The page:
Report: Americans Side With Striking Writers, Actors Over The Companies They Work For

Most Americans are not only aware of the ongoing actors’ and writers’ strikes, they’re also on the side of the strikers, according to a survey released today by Horizon Media. 

The media agency’s Why Group surveyed 600 U.S. respondents on July 18 and 19. It was weighted to be representative of age, ethnicity, region, and income. 

The survey found 45% favored striking writers and 39% favored striking actors while just 9% sided with studios or streaming services and 8% with networks. Horizon opined that people generally are more aware of wage gaps in the country and thus may find the strikers’ cause more relatable than their employers. 



The firm reported that in the 72 hours following the announcement of the WGA strike, there were nearly 800,000 social posts, and in the same period following the SAG strike announcement, there were 1.1 million related social posts.   

The social analysis revealed that the “raised fist” emoji—which has historically been used as a symbol of solidarity—has been used more than 53,000 times to express support for the writers and actors who are on strike. It is also the most used emoji overall by people online to show support for the striking workers.  

More than half of those surveyed were aware of the WGA strike (52%) and SAG strike (58%) – more than 11 percentage points higher than other high-profile labor disputes.   

And respondents are not only aware, but they're invested – with nearly three in four (73%) saying they care and are following the story.  

When asked what they would do if their favorite scripted shows were unavailable for an extended period, most people are making alternate content choices as they wait for the strikes to resolve and say they will re-watch old shows (47%); find shows/movies on other streaming platforms they subscribe to (35%); spend more time on other non-entertainment hobbies (28%); and try new genres of entertainment (25%).  

Only 15% of respondents overall said they'd cancel a streaming service.   

But there were differences among different age demographics. Those 35-49 indicate more willingness to subscribe to a new platform to get access to new-to-them content (18%), while younger viewers are more likely to pause their subscriptions until new content returns (25%) or spend more time watching content on social media (55%).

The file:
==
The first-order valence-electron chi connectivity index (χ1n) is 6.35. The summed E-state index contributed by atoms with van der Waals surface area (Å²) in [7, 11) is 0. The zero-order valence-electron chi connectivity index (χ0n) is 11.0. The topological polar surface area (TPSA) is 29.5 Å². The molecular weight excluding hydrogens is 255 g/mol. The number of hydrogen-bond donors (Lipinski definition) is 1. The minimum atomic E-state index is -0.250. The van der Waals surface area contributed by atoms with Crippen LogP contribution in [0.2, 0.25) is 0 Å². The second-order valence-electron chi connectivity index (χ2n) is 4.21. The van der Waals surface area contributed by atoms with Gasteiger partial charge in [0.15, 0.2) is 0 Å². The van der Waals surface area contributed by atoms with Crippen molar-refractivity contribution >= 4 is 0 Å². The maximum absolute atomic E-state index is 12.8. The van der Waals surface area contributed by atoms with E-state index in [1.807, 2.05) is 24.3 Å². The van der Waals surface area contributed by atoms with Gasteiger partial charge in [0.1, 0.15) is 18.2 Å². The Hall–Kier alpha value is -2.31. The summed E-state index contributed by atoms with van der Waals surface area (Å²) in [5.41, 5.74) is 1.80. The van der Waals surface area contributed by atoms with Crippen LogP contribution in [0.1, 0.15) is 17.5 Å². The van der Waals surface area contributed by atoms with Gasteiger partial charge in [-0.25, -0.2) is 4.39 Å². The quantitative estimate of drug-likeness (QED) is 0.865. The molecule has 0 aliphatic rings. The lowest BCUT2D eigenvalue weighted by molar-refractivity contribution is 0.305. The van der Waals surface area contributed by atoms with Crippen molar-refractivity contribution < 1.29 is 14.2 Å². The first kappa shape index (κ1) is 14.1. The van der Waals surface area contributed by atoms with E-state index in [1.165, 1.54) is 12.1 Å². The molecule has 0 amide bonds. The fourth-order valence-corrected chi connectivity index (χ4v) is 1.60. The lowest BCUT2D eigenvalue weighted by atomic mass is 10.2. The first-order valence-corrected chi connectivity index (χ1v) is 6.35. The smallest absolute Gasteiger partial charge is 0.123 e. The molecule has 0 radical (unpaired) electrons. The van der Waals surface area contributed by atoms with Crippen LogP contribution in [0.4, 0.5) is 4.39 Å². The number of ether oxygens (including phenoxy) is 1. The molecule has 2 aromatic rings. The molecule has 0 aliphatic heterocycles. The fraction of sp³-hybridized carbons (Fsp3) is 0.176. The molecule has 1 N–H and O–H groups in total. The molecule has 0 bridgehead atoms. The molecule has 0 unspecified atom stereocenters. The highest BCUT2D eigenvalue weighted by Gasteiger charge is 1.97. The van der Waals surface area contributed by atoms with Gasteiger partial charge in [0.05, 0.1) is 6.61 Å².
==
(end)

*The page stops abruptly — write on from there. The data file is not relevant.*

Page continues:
People 50+ are more likely to do nothing different (24%).  

One common point of concern among viewers is the rising costs of streaming subscriptions. When asked if they would be willing to pay more if streaming prices were to go up to meet the demands of striking writers and actors, roughly a quarter of respondents (28%) said "yes," while that number increases to 38% for those who support the strikers.   

For younger viewers 18-25 and 26-34, the percentages increase to 46% and 41% respectively.   

That said, the agency’s interpretation is that the numbers do not suggest an overwhelming willingness to pay out of pocket to solve an issue people largely see as the responsibility of the businesses.  

Those least likely to pay more and most likely to unsubscribe are viewers 35+. While at least 50% of each age group indicated a likelihood to consider unsubscribing if prices increase, the highest numbers were among those 35-49 (64%) and 50+ (56%), with those same groups being least likely to pay more – at 27% and 18% respectively.  

"Unlike past strikes, people are not only invested in the WGA and SAG-AFTRA strikes, the study also reveals that going forward they are willing to alter their viewing habits in a major way," said Maxine Gurevich, senior vice president/ Cultural Intelligence of Why. "Given these findings, the next few months will be critical in working to find a swift resolution to the strike, as well as ensuring content libraries are smarter and even more accessible." 


Next story loading loading..